Do foreign aids benefit donor countries more than the recipients?


This essay is a comparison on the benefits of foreign aids to donor countries and the recipients. The paper further discusses the origin of foreign aids and the social and economical impacts of foreign aids to both parties.

Foreign aid dates back to the World War II. This was after the USA realized that to fight communism, it had to provide aid to both the developing and underdeveloped countries. It was with the aim of alleviating hunger and poverty and increasing production through capitalism (Vermann & Bandyopadhyay, 2013).

Donor countries are beneficiaries of foreign aids as much as the recipients are concerned. To begin with, support of donor interest through foreign aids. Donor countries ensure that their political concerns especially the international ones are held up by the recipients for them to benefit. Economic interests which include trading with the recipients to expand their foreign market for their produce are also benefits to the donor nations. In addition, spread of culture through the foreign aid is another key gain. Donor countries take advantage of the aids and use the opportunity to spread their beliefs to the recipients.

Recipients of foreign aids who are majorly the developing and the underdeveloped countries are the main beneficiaries. First, it’s through the improvement of their standards of living. The countries with the low economic status are given foreign aid to at least reduce the number of people living below the poverty line. Second, it’s the humanitarian effort. In order to uphold democracy and the human rights, the donor countries put measures on the recipient that to receive foreign aids, a country has to support the two virtues. According to Fuller (2002), investment opportunities are also some of the advantages accrued to the recipients. The donor countries establish production and manufacturing industries that exploit their raw materials as well as offer revenues and job opportunities to the recipient’s individuals.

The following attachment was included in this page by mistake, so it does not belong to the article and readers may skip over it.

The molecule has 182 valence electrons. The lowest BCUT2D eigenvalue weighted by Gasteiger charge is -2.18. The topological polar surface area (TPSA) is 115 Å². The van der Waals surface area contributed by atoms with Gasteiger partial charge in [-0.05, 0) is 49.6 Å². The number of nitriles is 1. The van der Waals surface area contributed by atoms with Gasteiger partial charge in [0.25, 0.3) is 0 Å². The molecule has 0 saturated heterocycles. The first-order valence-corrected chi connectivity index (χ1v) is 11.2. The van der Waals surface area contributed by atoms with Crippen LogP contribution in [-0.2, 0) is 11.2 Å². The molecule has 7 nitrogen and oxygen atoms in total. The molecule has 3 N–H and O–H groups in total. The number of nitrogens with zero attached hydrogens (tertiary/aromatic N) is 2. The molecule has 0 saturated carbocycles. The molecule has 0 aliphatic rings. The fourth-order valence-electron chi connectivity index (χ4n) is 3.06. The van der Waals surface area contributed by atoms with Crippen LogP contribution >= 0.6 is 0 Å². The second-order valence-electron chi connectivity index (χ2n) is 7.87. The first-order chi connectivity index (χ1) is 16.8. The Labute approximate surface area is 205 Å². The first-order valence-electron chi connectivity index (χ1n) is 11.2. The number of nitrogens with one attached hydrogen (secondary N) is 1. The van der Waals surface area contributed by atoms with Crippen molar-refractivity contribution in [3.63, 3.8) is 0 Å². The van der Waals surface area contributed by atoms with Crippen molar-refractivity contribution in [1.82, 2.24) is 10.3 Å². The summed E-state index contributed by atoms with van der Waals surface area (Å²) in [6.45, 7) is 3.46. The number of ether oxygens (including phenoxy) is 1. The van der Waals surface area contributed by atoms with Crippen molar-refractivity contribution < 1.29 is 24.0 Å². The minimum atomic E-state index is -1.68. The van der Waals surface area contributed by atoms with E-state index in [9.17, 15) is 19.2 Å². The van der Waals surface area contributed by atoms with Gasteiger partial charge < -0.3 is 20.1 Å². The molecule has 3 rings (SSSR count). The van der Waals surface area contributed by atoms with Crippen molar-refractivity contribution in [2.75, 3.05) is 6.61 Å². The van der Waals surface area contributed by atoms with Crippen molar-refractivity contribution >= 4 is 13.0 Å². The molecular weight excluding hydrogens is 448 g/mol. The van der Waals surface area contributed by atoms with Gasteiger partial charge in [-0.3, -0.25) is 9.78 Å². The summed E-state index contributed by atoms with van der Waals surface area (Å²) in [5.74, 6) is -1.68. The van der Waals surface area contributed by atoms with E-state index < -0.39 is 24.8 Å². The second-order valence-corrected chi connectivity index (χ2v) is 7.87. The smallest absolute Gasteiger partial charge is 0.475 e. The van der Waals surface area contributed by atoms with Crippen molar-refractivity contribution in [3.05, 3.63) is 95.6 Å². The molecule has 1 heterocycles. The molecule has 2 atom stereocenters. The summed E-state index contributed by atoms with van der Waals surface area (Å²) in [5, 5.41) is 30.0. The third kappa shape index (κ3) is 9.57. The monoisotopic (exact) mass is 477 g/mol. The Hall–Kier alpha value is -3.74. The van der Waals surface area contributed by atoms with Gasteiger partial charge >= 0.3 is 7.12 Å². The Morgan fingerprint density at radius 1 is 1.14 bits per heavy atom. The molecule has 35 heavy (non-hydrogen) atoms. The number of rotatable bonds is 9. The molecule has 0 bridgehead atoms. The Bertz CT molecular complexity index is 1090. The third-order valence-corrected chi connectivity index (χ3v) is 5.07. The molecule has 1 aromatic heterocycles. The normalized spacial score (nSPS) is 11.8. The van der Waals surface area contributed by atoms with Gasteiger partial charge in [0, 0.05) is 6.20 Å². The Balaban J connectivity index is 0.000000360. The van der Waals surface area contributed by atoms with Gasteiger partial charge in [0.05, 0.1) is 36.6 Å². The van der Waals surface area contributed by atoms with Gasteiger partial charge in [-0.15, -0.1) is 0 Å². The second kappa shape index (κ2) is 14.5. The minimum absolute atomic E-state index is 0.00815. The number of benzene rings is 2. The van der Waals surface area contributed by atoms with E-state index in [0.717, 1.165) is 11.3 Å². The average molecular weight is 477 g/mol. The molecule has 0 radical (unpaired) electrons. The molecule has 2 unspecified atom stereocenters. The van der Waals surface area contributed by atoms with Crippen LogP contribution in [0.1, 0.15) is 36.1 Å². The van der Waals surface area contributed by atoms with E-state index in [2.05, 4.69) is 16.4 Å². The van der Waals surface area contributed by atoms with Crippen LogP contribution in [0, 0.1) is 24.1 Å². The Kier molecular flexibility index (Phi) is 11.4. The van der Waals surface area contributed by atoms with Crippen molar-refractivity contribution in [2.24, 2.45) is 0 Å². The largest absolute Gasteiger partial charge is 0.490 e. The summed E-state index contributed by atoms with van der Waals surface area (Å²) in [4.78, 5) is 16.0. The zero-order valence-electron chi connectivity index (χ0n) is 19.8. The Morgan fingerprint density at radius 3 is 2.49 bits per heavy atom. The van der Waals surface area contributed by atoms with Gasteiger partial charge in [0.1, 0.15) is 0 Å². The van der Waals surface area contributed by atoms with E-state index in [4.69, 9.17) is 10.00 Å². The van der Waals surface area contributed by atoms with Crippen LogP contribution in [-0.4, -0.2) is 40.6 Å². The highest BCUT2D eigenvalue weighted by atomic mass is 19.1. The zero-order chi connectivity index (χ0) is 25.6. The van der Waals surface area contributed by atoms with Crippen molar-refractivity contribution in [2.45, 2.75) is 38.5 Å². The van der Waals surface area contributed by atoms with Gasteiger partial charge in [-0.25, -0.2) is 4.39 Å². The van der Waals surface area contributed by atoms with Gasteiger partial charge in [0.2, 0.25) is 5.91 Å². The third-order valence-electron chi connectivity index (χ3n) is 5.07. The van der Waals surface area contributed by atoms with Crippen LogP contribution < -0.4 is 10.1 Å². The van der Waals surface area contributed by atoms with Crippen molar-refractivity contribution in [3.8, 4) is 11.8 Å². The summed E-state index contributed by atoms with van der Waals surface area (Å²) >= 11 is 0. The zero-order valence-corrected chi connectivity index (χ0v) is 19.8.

It can be concluded that the recipients are more advantaged to the foreign aids than the donor countries. Even though foreign aids are of importance, corruption, neo-colonialism and embezzlement of funds are some of the challenges that face the two parties.

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